audiobabble

  • Jr. Member
  • **
  • Posts: 24
Obviously not.
The one thing that gives it away is if you look the first ten seconds. There at 16kHz you see a step in the density.
That's something you'll almost always see with mp3's.
Opus files don't have these 'steps', but Opus has a hard frequency limit at 20kHz, which you will often notice if you compare it against the lossless version.

I'd have to disagree with that, surely the step in density is to do with what is happening in the music. It's very rare that you will find a track that starts at full volume from the get-go, so most music will have this noticeable change in density regardless of what format it is in.

hiccup

  • Hero Member
  • *****
  • Posts: 6562
I'd have to disagree with that, surely the step in density is to do with what is happening in the music. It's very rare that you will find a track that starts at full volume from the get-go, so most music will have this noticeable change in density regardless of what format it is in.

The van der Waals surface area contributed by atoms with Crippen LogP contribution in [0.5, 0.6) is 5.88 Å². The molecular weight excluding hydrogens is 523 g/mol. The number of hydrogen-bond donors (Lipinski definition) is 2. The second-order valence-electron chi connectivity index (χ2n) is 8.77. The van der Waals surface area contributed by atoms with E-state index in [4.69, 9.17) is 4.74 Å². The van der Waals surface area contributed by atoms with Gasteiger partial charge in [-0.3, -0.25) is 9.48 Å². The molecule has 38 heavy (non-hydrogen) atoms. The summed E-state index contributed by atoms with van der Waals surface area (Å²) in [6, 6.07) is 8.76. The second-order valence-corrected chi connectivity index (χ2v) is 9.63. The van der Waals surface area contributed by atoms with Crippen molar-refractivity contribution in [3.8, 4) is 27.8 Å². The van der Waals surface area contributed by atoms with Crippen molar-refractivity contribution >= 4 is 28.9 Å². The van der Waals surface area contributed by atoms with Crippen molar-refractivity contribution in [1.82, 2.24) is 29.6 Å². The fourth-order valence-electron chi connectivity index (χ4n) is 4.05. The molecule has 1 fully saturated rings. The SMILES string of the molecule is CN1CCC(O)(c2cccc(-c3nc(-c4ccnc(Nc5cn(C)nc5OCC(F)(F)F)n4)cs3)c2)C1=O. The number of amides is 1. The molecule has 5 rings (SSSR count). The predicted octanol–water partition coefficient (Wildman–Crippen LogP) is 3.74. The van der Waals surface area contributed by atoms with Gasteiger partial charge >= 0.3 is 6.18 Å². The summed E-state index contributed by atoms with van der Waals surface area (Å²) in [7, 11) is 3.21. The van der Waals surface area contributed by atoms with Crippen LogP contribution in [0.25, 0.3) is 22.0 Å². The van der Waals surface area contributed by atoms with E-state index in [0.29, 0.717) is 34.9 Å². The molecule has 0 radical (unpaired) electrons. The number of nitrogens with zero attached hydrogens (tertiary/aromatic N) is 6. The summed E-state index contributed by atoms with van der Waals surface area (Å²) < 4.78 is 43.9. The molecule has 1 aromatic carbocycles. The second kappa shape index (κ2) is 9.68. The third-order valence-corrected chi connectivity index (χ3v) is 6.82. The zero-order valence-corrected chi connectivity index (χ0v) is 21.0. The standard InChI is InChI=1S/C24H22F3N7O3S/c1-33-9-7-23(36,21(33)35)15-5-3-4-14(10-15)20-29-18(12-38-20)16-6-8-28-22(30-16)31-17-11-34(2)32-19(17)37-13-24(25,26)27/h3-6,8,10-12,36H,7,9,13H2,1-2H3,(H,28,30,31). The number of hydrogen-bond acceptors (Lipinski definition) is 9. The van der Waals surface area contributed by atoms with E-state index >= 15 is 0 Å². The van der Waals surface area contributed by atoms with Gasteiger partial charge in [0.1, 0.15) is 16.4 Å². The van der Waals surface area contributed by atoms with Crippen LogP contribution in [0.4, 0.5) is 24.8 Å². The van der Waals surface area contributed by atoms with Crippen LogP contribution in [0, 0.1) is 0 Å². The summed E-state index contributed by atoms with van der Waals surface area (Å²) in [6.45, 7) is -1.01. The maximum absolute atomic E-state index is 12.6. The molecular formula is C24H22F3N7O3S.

Well, you are wrong.
Here is the same track as Opus encodes it:



The density bump at a specific frequency is a typical signature of mp3. (at least for Lame it is)
 

BoraBora

  • Jr. Member
  • **
  • Posts: 30
Ultimately, I prefer to trust my ears and can easily pick out a 320 mp3 next to a flac or wav file, although could be (and have been) fooled if all I'm hearing are 320 mp3's
It's almost impossible to hear differences between a properly encoded 320 kbps MP3 and its lossless version. You can occasionnaly identify such an MP3 by its pre-echo artefacts in some instruments like castanets, but not much else. I'm talking about a controlled double-blind test, like an ABX, which is the only test you can trust (for yourself or other people).

Even with golden ears and good training in spotting MP3 artefacts, there is no way you can "easily" pick out a 320 kbps from a lossless. So here are some leads:

* You're comparing two different editions with mastering differences
* One of these files has been converted from a sub-par version
* The two files have different sound levels (always use Replaygain before comparing)
* Placebo effect

Please don't feel insulted by the last one. Placebo effect is human and all of us are subject to it, without exception. ;)